Before the Berlin Wall came down, I worked at a supermarket where a regular customer, a refugee from Communist Yugoslavia, once told me, “In my old country, we were lucky to have small shops that sold some food; in America, we have supermarkets for toys.”
Not a criticism, her comment suggested that this fact was something which Americans should take pride in. I was then one of those Americans who feel unearned guilt simply for living in the wealthiest nation ever. Now, on Thanksgiving or on any other day, I have no such feelings when others criticize us for living in a “materialistic” nation. Instead, I take pride in contributing, albeit modestly, to that wealth.
Shortsighted historians attribute America’s wealth to her abundance of natural resources. The Indians, however, sat on the same resources, yet they never emerged from the Stone Age. Consider, also, that Ukraine is one of earth’s richest lands in natural resources. Yet in 1932-33, Stalin deliberately starved to death 6 to 7 million people there. Whether deliberate or not, famines were commonplace under Communist regimes. At the other end, Hong Kong, with its predominantly capitalist economy, earned its wealth with few natural resources.
In short, America’s unprecedented wealth is due to her being the most capitalist, that is, the freest, nation in history. Unlike Iran, for example, where a scholar was recently sentenced to death for essentially encouraging people to think independently of that theocracy’s religious clerics, America is where the individual was finally set free to think and act on his own ideas and judgments.
Americans have always earned their material necessities and “luxuries” through hard work. Yet we are universally maligned as immoral for being “materialistic,” despite that materialism rests on the most fundamental, life-sustaining moral virtue — productivity.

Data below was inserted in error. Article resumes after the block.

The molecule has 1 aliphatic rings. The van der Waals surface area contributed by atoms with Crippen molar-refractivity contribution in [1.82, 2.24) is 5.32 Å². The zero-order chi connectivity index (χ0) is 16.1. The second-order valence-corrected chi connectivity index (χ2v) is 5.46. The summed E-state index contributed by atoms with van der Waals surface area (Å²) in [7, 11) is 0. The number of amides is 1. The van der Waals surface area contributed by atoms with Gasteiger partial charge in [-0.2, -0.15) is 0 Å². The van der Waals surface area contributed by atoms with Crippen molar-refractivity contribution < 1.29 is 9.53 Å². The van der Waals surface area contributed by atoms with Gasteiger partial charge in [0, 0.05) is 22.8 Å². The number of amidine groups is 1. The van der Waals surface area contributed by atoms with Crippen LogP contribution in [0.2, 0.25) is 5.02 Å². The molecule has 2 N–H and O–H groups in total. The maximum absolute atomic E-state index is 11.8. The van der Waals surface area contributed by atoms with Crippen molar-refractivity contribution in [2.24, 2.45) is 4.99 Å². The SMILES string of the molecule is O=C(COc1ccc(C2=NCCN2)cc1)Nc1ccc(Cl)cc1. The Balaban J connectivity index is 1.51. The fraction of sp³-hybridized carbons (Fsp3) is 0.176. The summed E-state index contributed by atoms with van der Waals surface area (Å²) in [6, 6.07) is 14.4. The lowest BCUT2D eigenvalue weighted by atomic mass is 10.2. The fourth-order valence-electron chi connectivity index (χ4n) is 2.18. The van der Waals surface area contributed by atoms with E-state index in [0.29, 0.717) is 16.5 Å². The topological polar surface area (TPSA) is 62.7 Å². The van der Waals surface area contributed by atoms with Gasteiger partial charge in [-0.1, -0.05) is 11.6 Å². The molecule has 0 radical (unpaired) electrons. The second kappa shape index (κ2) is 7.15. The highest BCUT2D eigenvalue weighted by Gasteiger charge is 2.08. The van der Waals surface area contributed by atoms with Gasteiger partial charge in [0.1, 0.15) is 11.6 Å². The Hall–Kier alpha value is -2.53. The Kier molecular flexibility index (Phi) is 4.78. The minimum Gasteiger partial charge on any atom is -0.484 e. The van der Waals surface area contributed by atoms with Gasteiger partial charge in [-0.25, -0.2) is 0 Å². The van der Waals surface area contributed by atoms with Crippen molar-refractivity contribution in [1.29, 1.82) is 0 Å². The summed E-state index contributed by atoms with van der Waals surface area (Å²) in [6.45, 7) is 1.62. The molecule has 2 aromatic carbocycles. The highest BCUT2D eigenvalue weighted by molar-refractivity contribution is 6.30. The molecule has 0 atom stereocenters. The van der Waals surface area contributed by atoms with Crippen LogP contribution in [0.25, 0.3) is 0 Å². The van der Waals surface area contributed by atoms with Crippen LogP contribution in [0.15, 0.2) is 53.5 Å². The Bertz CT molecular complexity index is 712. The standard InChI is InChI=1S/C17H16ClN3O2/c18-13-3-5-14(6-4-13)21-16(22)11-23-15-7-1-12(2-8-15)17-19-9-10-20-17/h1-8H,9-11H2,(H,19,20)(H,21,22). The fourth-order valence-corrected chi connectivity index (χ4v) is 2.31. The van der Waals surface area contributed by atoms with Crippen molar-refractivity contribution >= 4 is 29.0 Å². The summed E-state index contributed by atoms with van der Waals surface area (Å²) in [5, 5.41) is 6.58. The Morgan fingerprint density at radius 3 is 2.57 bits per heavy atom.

I once looked at the abundance of food on my Thanksgiving table as a person who believed wealth is a fixed quantity, a pie from which America “stole” the largest slice and thereby deprives poor nations of their “fair share.” In reality, that food is the product of my years of initiating thought and action at my jobs, from the primarily manual labor I once did to the mental work I do today.
But most importantly, the materials I possess, and the subsequent happiness I gain from earning them, rests on the freedom that my government still predominantly upholds. Thus, I can live my life as I see fit.
In Iran, I would likely be jailed or perhaps sentenced to death for this column that highly praises America, a nation the Iranian religious clerics call “the Great Satan.” And therein lies the root to why Iran is a poor nation, and America is the greatest, wealthiest nation in history.
So this holiday season, I hope that, like me, you have a bountiful, guiltless Thanksgiving, and that as a hard-working, productive American you will shop at such stores as Toys “R” Us and FAO Schwarz with pride.